The Asian Development Bank (ADB) has approved an equity investment of $3 million and Canadian and Swedish-financed technical assistance for Mountain Hazelnuts, an organization promoting hazelnut production by smallholder farmers in Bhutan to help them diversify and boost their incomes.
Other financing for the project is being provided by IFC, a member of the World Bank Group with $3 million, and $6 million from the Global Agriculture and Food Security Program. ADB will administer a $1.3 million grant from the government of Canada to help the participating farmers adopt climate-resilient production techniques and a $0.2 million grant from the government of Sweden to support the inclusion of poor farmers and women in the value chain.
"The project will help develop an inclusive and environmentally sustainable hazelnut value chain in Bhutan, promote private sector agribusiness development, and help reduce poverty," said Martin Lemoine, head of agribusiness in ADB's Private Sector Operations Department. "The technical assistance, meanwhile, will train thousands of farmers, including women, to use farm practices that will help minimize crop losses from climate change."
Mountain Hazelnuts is investing more than $25 million in climate-resilient hazelnut trees to be handed over to smallholder farmers for free. The saplings will be planted on thousands of hectares of previously fallow or degraded land, aiding soil retention, watershed stability, and carbon sequestration. Once the trees produce hazelnuts, the company will purchase them at a guaranteed minimum price and market them to international buyers.
The project is estimated to help lift incomes for up to 15,000 participating farmers by 2020 - with at least half of them women. As much as 15% of Bhutan's total population is eventually expected to benefit from the project.
Bhutan is highly vulnerable to climate change impacts including temperature spikes, water scarcity, and landslides from glacial lake bursts as ice melts. The technical assistance will provide training in climate-resilient farming techniques, including harvest and post-harvest crop management, and pest management. It will help improve irrigation systems and water storage, introduce a smartphone application to allow the easy swapping of weather information and best farm practices, and provide research and development support into new crop varieties.
ADB, based in Manila, is dedicated to reducing poverty in Asia and the Pacific through inclusive economic growth, environmentally sustainable growth, and regional integration. Established in 1966, it is owned by 67 members - 48 from the region.
The Asian Development Bank (ADB) and CNBC presented on 2 May 2016 best transaction awards for 2015 to Credo LLC, a microfinance organization based in the Republic of Georgia, and Mountain Hazelnuts, an agribusiness company from Bhutan. The two were honored with the inaugural ADB Private Sector-CNBC Awards for their ground-breaking, impactful private sector solutions to key development challenges.
The award ceremony took place in Frankfurt, Germany during ADB's first Private Sector Day held at the ADB Annual Meeting and was co-hosted by CNBC. The awards focus on highly developmental transactions and underline the important work clients of ADB's Private Sector Operations Department (PSOD) undertake in developing countries in Asia and the Pacific.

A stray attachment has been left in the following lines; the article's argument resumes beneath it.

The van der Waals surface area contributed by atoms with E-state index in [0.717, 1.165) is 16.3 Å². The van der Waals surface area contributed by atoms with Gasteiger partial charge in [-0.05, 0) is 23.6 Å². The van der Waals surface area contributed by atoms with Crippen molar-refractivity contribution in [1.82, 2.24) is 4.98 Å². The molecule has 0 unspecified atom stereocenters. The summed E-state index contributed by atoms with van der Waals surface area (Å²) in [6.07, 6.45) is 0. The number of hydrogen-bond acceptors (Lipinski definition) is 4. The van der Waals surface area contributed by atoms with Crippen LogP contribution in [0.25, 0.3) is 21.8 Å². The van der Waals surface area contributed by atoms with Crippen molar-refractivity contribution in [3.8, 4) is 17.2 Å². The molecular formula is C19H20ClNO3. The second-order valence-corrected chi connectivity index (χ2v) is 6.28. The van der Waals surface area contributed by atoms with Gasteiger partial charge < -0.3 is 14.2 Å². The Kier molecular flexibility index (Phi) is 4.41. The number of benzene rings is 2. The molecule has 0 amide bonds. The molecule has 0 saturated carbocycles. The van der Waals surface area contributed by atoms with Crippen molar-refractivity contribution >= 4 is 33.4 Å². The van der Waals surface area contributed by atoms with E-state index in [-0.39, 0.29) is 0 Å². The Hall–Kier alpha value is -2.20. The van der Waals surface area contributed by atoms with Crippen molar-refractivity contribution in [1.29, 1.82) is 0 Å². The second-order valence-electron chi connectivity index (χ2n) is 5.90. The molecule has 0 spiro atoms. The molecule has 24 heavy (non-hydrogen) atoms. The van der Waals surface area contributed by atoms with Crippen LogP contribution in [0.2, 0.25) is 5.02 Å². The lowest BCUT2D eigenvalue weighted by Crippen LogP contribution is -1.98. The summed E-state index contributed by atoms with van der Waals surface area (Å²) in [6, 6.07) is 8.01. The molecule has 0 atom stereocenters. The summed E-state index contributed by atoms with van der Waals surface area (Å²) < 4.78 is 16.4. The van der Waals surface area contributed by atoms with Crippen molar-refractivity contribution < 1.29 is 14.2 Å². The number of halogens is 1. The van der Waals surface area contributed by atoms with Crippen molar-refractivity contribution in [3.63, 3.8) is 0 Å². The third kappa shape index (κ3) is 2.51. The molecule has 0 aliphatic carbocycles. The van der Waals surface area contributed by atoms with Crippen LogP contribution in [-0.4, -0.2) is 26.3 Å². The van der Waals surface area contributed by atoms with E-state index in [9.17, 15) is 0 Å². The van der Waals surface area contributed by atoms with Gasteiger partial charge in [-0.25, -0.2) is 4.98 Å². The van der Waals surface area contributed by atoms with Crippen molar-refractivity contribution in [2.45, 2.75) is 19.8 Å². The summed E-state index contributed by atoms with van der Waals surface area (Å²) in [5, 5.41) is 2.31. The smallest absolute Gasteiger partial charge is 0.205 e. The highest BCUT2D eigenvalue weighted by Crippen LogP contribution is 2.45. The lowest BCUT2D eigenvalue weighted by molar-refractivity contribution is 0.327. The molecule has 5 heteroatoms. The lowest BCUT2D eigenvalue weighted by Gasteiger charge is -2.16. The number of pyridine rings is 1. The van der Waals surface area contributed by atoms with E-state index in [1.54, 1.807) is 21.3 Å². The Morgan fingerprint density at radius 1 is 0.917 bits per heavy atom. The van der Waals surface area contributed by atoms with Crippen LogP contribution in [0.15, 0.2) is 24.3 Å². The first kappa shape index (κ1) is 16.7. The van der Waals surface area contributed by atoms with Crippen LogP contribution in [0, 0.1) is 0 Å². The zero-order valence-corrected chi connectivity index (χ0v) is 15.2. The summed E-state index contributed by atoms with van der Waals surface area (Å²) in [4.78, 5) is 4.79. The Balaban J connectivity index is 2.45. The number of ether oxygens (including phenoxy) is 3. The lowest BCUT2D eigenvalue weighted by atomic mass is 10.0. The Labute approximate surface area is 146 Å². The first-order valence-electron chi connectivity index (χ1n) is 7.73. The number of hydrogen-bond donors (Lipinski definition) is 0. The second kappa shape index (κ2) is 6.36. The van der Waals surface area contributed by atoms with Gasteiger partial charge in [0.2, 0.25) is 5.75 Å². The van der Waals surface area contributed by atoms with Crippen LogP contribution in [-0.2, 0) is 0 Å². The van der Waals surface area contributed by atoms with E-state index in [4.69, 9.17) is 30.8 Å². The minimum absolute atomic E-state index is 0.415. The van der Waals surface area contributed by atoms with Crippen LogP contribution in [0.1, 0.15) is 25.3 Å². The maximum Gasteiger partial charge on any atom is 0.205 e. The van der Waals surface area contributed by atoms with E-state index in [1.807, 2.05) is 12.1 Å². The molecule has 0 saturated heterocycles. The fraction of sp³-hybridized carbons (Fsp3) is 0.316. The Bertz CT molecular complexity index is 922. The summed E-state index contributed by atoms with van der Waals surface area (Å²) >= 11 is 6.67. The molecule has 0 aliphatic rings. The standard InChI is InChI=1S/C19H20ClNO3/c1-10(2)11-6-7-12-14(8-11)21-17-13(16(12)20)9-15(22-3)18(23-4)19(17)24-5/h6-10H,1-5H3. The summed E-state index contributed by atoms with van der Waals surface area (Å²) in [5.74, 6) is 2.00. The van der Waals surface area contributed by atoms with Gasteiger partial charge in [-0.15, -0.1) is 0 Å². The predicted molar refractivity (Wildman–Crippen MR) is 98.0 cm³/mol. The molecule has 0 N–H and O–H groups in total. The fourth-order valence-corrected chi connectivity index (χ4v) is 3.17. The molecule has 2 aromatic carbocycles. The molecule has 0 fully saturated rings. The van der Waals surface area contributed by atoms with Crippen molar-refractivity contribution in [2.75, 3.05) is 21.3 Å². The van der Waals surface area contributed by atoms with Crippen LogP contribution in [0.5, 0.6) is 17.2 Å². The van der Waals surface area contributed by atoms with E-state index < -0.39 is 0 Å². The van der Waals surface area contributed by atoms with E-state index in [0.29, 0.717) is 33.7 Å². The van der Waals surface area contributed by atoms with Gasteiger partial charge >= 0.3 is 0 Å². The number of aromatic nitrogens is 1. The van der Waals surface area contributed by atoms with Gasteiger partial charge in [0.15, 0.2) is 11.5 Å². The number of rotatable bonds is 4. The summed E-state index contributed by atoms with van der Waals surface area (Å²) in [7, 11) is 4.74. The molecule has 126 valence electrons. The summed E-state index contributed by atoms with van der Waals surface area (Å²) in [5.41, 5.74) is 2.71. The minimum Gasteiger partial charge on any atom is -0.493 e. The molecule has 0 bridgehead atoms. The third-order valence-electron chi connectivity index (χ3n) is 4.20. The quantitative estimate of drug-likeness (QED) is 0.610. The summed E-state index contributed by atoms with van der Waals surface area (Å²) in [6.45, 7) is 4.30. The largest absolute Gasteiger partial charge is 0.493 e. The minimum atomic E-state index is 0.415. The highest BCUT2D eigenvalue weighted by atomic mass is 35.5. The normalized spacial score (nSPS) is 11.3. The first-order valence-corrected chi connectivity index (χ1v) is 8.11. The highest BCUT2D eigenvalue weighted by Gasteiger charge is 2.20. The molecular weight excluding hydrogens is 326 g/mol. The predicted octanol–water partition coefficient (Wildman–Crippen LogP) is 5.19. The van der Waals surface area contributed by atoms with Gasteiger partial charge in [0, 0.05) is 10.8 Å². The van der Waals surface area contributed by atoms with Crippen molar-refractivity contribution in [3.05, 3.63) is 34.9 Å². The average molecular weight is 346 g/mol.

"These awards demonstrate the critical role of the private sector in spurring economic transformation, job creation, and innovation across Asia," said PSOD Deputy Director General Mike Barrow. "The private sector is a core provider of solutions to the most urgent development challenges facing Asia and the Pacific. Today's award winners are exemplars of how the private sector can be at the forefront of inclusive growth."
Credo LLC received the award for Best Financial Sector Transaction. Credo works to expand banking services for small businesses and farming households and improve delivery of financial services to underserved regions. ADB signed an agreement with Credo for a 4-year $23 million loan in 2015 and a technical assistance grant of $300,000 to support its efforts in developing full retail services and expanding its operational systems as it transitions to becoming a bank. ADB is expected to provide local currency funding to Credo which it can onlend in lari, thereby removing the foreign exchange risk of borrowers. Credo is majority owned by Access Microfinance Holding.
The award for Best Corporate Finance Transaction went to Mountain Hazelnuts, a firm which is developing an inclusive and environmentally sustainable hazelnut value chain in Bhutan. With assistance from ADB, Mountain Hazelnuts is training thousands of farmers, including women, to use farm practices that will help minimize crop losses from climate change. ADB approved $3 million in equity in 2015 and is also providing $1.5 million in technical assistance for the company.
The winners were chosen by an independent panel of five judges selected from ADB's Independent Evaluation Department and Office of the General Counsel, as well as Credit Suisse and Commerzbank. Only transactions signed in 2015 were eligible. The judges assessed the transactions on the following criteria: innovation, impact, scalability, and value addition from ADB and the financial institution or company.
ADB, based in Manila, is dedicated to reducing poverty in Asia and the Pacific through inclusive economic growth, environmentally sustainable growth, and regional integration. Established in 1966, ADB in December 2016 will mark 50 years of development partnership in the region. It is owned by 67 members - 48 from the region. In 2015, ADB assistance totaled $27.2 billion, including cofinancing of $10.7 billion.